Martha's Vineyard Hospital : John Fergusonís chairmanship ends on a high note
This month John Ferguson, a seasonal West Tisbury resident, concludes an eight-year tenure as chairman of the Martha’s Vineyard Hospital (MVH). He took the job in 2002, during a tumultuous period of high-profile staff departures and financial uncertainty at the Island’s health care hub.
Mr. Ferguson, the former president and chief executive of Hackensack University Medical Center in New Jersey, pledged to make MVH one of the best rural hospitals in the country.
The Times invited Mr. Ferguson to discuss his tenure and the challenges that lie ahead.
After years of reading about the difficulties that Martha Vineyard Hospital (MVH) faced, I found it exciting to be in a position to help initiate some much-needed changes. In 2002, the hospital faced a variety of threatening issues. A report from a health care consultant in Maine outlined a troubling picture of mistrust and poor relationships, both inside and outside the hospital.
The community was weary of broken promises, and reluctant to support an institution that appeared unstable and many chose to receive their health care off-Island. The hospital and the adjoining Windemere Nursing and Rehabilitation Center were operating at a loss. Many medical services of the hospital were lacking. Having been originally constructed in 1929, the wooden physical plant needed replacement. Relationships between administration and the medical staff had deteriorated to the point that several prominent physicians had left the hospital.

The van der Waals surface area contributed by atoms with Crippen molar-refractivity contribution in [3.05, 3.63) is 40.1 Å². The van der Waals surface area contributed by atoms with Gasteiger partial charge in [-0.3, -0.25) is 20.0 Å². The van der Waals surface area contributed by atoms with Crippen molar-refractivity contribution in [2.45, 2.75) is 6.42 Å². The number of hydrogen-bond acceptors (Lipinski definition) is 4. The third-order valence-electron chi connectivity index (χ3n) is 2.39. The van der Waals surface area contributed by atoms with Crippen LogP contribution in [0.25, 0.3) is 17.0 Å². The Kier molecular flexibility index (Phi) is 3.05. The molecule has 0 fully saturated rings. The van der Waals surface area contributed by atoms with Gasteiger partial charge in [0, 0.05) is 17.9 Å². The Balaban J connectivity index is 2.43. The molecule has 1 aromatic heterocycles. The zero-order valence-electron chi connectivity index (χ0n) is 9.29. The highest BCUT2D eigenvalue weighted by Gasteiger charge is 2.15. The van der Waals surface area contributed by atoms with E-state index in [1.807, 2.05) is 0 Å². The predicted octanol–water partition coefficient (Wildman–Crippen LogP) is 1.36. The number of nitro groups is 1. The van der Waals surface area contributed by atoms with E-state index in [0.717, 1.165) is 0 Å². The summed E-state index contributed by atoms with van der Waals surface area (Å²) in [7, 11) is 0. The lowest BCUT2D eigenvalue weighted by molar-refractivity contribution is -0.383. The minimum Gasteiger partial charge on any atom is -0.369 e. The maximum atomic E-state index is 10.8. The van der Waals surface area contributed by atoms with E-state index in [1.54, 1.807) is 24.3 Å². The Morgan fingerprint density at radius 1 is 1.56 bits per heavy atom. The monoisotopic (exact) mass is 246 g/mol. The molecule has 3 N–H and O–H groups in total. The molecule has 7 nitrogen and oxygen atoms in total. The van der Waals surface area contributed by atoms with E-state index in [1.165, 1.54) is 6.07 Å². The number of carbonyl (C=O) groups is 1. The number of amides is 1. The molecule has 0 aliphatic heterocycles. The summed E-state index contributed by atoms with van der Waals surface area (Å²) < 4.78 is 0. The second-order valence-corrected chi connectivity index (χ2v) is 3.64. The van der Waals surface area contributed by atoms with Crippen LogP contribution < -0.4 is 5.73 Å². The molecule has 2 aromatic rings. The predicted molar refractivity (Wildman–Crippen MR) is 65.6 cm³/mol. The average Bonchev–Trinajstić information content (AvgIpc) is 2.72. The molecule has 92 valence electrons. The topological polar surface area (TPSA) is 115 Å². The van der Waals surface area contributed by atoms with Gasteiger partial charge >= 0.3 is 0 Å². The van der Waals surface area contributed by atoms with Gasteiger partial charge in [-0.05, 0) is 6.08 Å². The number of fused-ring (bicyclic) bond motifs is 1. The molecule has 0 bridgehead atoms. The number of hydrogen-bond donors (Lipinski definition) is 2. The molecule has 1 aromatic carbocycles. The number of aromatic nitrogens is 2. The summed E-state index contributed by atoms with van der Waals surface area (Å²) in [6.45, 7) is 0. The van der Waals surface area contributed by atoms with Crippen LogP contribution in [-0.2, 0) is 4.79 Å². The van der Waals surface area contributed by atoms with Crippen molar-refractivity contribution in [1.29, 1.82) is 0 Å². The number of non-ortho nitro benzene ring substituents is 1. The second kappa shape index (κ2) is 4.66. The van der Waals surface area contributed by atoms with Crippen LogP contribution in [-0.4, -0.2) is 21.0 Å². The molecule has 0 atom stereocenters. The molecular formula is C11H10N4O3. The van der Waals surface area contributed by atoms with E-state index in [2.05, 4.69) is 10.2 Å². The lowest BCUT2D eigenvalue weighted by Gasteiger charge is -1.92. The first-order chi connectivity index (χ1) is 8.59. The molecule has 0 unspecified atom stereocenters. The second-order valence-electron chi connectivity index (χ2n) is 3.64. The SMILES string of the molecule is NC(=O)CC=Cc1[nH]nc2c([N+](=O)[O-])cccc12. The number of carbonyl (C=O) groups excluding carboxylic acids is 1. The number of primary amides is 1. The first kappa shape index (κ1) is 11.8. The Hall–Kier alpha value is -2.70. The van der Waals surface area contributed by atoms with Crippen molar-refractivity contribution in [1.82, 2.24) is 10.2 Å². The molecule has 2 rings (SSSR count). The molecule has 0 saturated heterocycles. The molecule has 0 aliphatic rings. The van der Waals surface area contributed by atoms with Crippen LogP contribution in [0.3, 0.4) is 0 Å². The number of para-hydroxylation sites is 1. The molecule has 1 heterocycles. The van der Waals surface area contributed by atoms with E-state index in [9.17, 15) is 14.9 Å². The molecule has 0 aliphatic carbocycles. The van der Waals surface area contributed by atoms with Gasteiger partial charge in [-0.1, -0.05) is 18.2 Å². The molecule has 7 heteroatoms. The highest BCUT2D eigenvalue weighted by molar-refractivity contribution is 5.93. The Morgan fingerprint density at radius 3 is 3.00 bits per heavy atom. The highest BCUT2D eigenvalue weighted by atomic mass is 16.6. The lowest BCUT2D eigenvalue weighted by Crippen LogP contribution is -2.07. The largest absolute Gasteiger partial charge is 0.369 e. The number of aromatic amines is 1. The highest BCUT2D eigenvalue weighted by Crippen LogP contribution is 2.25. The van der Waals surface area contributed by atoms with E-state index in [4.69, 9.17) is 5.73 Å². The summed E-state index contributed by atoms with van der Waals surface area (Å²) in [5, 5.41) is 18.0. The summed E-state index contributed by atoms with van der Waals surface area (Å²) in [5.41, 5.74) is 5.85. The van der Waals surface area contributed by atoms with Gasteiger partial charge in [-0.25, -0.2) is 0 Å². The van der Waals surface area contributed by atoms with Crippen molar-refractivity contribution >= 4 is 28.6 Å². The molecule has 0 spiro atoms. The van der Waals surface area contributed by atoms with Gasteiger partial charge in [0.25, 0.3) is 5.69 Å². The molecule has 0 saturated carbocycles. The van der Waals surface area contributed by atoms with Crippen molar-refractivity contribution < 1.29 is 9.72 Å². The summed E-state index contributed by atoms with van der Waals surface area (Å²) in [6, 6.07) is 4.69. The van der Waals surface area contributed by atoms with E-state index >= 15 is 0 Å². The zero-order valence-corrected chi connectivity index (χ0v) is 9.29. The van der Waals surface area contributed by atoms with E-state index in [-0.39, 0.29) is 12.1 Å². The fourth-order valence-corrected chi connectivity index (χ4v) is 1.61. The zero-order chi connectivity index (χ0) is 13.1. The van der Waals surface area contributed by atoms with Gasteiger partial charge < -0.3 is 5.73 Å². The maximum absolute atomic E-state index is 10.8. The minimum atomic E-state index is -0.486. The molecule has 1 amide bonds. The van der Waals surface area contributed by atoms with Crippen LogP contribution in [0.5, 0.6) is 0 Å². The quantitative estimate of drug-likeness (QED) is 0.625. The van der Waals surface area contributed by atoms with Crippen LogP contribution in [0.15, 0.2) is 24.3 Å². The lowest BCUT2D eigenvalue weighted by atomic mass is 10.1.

The leadership of the hospital was the first component to be examined. Tim Walsh was selected as the new CEO, and it was apparent that the board needed to change its composition and philosophy. New members were recruited to formulate and implement the new vision for MVH, and that was to make it the best rural hospital in the nation.
Having experienced both sides of the situation in my own roles as a hospital CEO and hospital board member, I felt I was in a unique position to suggest that the board allow the hospital administration more autonomy, less micro-managing from the board. It was difficult at first, but the management team brought a new spirit of much-needed collaboration and cooperation between the administration, the medical staff, and community-at-large, in setting new standards and goals for the hospital. A comprehensive programmatic and facility master plan was developed. The plan included a physician staffing plan that grew out of several meetings between physicians, hospital leadership and trustees.